The Soria family can grant miracles, something everyone wants, only they do not grant just one miracle, they grant two and nobody wants them both. At the heart of the family there are three cousins; Beatriz only thinks logically about things and never lets her feelings interfere, Joaquin runs a pirated radio station on the outskirts of their home so he can start fulfilling his dream of becoming the best radio DJ in the Midwest, then there is Daniel, the Soria's only practising Saint. All three of them dream of changing the family traditions but none of them can figure out how.
Initially this book began slowly and then built up to a steady pace which beautifully describes the feeling the story exerts, a gentle climb to resolution. We initially do not have a great idea as to how the Soria's operate their miracles, we just understand that the family do not interact with the pilgrims for fear of something terrible happening to them. Other than the mystery that surrounds why this is there isn't much else going on other than the gradual development of the characters lives and for a quick and easy read this was perfect. Eventually we delve into the mystery as it becomes apparent that the backstory is necessary to save a certain character from self-destruction and the pace quickens slightly to accommodate the tension but even so the story gives a calming aura as you read that is hard to be matched.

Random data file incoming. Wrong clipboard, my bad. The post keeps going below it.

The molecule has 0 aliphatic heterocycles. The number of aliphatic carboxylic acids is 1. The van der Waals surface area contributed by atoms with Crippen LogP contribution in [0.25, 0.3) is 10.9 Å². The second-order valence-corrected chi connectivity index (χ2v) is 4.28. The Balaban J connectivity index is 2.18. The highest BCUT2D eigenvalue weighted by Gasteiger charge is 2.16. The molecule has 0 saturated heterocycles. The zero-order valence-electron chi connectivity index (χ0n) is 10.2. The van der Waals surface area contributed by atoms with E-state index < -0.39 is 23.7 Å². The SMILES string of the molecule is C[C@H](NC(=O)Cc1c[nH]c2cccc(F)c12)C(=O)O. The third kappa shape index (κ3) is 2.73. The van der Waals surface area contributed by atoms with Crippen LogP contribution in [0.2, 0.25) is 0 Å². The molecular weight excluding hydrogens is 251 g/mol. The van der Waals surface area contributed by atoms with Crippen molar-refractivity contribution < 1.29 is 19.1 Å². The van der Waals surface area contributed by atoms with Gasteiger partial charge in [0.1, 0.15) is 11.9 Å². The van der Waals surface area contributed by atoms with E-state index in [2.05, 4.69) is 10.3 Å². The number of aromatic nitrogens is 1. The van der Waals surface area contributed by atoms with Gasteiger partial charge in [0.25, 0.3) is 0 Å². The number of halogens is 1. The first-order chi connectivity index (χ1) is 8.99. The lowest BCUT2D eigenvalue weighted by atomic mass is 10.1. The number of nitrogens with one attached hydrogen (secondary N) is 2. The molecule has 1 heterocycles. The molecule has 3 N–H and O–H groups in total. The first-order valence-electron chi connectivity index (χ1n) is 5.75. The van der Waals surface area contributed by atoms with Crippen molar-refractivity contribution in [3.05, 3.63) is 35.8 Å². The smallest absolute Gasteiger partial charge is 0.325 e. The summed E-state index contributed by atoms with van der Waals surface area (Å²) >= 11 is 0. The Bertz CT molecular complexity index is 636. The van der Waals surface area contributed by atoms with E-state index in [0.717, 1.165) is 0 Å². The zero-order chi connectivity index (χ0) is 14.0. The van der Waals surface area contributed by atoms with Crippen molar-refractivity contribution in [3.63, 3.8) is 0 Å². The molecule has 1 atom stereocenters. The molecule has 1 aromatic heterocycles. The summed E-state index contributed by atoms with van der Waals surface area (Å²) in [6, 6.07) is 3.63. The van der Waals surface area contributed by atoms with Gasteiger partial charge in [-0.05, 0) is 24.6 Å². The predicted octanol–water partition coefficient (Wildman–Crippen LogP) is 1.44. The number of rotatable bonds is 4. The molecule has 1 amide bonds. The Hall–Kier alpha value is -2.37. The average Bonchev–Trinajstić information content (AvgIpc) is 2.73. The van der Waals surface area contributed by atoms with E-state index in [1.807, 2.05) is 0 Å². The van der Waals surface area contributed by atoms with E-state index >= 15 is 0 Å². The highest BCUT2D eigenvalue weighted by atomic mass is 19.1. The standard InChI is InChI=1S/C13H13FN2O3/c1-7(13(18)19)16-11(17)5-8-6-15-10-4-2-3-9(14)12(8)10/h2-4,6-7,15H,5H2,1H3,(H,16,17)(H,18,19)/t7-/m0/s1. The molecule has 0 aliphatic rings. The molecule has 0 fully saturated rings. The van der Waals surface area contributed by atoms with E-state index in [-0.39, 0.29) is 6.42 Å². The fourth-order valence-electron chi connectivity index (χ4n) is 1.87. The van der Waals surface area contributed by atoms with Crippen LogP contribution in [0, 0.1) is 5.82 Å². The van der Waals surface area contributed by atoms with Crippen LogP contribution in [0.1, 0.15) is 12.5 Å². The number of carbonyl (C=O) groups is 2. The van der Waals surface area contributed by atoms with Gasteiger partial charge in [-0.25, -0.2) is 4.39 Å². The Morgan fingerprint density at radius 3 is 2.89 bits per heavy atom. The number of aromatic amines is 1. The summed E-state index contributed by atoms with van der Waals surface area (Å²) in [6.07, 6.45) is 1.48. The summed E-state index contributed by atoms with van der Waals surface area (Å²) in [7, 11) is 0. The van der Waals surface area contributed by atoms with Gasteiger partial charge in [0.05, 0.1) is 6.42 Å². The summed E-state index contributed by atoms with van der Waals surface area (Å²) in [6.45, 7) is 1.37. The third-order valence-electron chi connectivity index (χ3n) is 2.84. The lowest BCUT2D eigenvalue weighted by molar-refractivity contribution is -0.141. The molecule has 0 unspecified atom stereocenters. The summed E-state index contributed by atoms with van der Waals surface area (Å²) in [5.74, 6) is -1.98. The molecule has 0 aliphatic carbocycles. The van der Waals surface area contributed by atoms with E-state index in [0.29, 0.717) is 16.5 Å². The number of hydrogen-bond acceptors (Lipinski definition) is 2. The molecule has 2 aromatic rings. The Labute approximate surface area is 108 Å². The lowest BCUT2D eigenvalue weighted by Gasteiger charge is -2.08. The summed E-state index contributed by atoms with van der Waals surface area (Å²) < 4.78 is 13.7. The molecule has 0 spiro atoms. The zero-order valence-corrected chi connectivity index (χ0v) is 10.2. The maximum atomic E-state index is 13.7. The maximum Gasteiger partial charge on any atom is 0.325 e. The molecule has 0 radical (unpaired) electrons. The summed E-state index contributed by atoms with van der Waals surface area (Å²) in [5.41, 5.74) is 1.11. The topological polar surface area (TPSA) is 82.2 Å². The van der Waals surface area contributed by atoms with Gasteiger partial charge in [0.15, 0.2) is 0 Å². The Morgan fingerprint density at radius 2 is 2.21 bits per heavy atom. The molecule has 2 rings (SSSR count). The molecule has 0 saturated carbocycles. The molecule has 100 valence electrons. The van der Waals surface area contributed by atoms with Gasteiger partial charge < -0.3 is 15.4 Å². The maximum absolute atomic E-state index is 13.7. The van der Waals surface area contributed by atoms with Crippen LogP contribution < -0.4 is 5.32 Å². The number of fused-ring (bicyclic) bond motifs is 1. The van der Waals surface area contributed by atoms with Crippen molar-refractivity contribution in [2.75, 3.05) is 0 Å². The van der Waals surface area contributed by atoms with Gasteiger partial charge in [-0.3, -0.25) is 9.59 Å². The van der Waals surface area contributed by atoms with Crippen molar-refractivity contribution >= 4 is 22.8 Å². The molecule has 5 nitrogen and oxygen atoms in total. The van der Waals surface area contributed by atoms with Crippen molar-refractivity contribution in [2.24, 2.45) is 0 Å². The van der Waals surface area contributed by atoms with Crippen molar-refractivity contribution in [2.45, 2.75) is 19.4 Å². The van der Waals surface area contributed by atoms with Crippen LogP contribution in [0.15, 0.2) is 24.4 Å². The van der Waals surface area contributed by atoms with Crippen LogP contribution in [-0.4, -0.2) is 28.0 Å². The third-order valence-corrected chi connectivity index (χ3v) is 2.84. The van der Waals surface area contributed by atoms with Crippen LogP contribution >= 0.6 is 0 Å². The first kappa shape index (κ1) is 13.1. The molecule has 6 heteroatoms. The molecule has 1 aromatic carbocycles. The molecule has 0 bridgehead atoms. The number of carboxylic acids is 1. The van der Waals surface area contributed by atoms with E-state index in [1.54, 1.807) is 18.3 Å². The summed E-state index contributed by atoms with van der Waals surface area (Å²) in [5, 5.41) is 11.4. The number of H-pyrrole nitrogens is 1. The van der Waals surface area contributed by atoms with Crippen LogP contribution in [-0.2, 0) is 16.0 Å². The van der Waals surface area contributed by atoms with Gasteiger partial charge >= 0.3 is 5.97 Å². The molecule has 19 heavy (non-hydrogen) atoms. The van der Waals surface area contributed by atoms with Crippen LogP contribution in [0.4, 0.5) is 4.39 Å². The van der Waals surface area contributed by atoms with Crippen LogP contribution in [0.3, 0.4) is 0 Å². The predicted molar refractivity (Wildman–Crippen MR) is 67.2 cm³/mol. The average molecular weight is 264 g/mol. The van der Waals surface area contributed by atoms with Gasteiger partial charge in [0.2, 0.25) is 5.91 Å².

The moral of the whole story is that coming together to solve a common problem can be extremely beneficial, especially when it involves love and family. All the characters realise the problem that faces them isn't necessarily external, but internal. Stiefvater's writing brings the message across beautifully with a soft haze covering the imagery she uses. The story did miss ~something~ for me, I think it was just the fact there wasn't a whole deal going on for most part, but it was an enjoyable quick Sunday read.
Good characters, setting and imagery made this a strong read, I definitely recommend it!